Seed Saving and Season Extension: Farmers Share Ideas, Learn Together at Piedmont Biofarm

IFS_beet-hunger_d03September is Hunger Action Month. Check out one way we're BEETing HUNGER. The Collaborative Regional Alliance for Farmer Training (CRAFT) United Piedmont strengthens the local food system and local network of sustainable farmers -- a key component of a healthy, hunger-free future for our community!   On August 25th, over 30 beginning and established farmers, gardeners, homesteaders, farm interns, and farm-interested folks gathered at Piedmont Biofarm for CRAFT United Piedmont’s 3rd tour of the 2013 season. CRAFT United Piedmont is a farmer-to-farmer collaborative learning project where farmers and apprentices can learn from each other and build a stronger farming community.

At Piedmont Biofarm, Farmer Doug Jones and his production team grow a dazzling diversity of vegetables year-round, all while enriching soil fertility.  The farm is especially known for its wide array of peppers and sweet potatoes. Along with on-farm seed-saving techniques and growing cool-weather crops through the summer, the farm is committed to sustainable production through a variety of other projects.  The CRAFT-UP tour showcased the farm's cultivation of climate-specific varieties of vegetables by selective breeding. In recognition of his dedication to creative and responsible land use, Doug Jones was named 2009 Farmer of the Year by the Carolina Farm Stewardship Association.


Doug farmed for 27 years in northern New York state, and after moving to North Carolina, managed the student farm at Central Carolina Community College for 4 years. He decided to start Peidmont Biofarm to focus more on research and teaching.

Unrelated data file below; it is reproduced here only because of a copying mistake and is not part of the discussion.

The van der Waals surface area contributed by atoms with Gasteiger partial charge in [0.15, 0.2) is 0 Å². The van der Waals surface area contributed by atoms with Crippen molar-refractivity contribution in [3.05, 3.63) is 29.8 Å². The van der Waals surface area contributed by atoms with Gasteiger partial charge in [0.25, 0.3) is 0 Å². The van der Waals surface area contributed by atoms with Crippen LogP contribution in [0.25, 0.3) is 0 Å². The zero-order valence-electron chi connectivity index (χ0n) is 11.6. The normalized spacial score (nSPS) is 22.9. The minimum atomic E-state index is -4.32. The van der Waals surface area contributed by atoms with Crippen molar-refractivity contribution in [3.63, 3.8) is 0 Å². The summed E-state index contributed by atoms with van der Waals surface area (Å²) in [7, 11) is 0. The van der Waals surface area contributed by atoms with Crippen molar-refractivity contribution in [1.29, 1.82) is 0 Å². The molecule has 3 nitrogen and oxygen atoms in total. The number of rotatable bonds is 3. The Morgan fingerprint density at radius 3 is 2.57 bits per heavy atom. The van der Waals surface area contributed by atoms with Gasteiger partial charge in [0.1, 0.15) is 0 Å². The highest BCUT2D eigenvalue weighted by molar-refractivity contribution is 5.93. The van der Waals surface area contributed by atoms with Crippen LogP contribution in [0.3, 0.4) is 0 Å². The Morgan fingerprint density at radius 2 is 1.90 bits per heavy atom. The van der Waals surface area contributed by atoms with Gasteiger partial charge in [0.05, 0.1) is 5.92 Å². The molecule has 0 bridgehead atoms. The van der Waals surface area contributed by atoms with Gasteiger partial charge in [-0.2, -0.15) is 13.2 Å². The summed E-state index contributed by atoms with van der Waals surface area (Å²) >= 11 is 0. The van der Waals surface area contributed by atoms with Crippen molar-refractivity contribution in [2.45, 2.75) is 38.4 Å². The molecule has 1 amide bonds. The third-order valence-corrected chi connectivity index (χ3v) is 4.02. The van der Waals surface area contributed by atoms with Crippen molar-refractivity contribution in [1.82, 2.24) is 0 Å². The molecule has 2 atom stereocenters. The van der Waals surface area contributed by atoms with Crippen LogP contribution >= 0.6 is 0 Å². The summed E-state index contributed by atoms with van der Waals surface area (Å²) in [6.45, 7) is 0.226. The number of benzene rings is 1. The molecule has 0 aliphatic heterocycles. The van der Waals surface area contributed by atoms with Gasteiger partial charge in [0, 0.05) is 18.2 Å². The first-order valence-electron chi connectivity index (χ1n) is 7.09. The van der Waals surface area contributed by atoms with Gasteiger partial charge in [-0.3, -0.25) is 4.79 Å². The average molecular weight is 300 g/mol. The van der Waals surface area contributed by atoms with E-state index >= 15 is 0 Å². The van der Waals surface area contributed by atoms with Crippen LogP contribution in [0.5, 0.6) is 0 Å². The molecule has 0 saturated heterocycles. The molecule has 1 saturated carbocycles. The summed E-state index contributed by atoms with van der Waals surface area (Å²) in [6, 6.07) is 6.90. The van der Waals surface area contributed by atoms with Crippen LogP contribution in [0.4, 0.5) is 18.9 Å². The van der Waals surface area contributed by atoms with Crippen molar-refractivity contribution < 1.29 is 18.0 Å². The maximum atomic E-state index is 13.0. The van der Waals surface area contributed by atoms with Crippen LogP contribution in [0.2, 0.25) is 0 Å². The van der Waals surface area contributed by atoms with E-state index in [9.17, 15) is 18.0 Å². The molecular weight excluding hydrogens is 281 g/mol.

Stomping on dried kale plants to save the seeds

He currently has about 150 breeding lines of peppers he’s working on, focusing on breeding varieties that have all the flavor of hot peppers like habaneros, but without the heat. That way, people can eat more of them, benefiting more from the nutrition packed inside these brightly colored veggies. He also works to breed peppers that have the flavors of heirloom varieties, but the more reliable performance of hybrids. A breeding line becomes a “variety” when the line has stabilized and is ready for sale to seed companies.

Doug hopes to encourage more local seed saving, as currently most of popular organic seed companies are located in the Northeast.

Season Extension and Growing Cooler Weather Crops during Summer

Starting cooler-weather crops during summer gives farmers the advantage of having fall veggies for sale earlier than others in the market, and the veggies only sweeten as they mature into the cooler weather. However, as Doug described, each cooler-weather crop has an “Achilles heel” in warm weather, and Piedmont Biofarm works to identify those weak spots and overcome them on a crop-by-crop basis.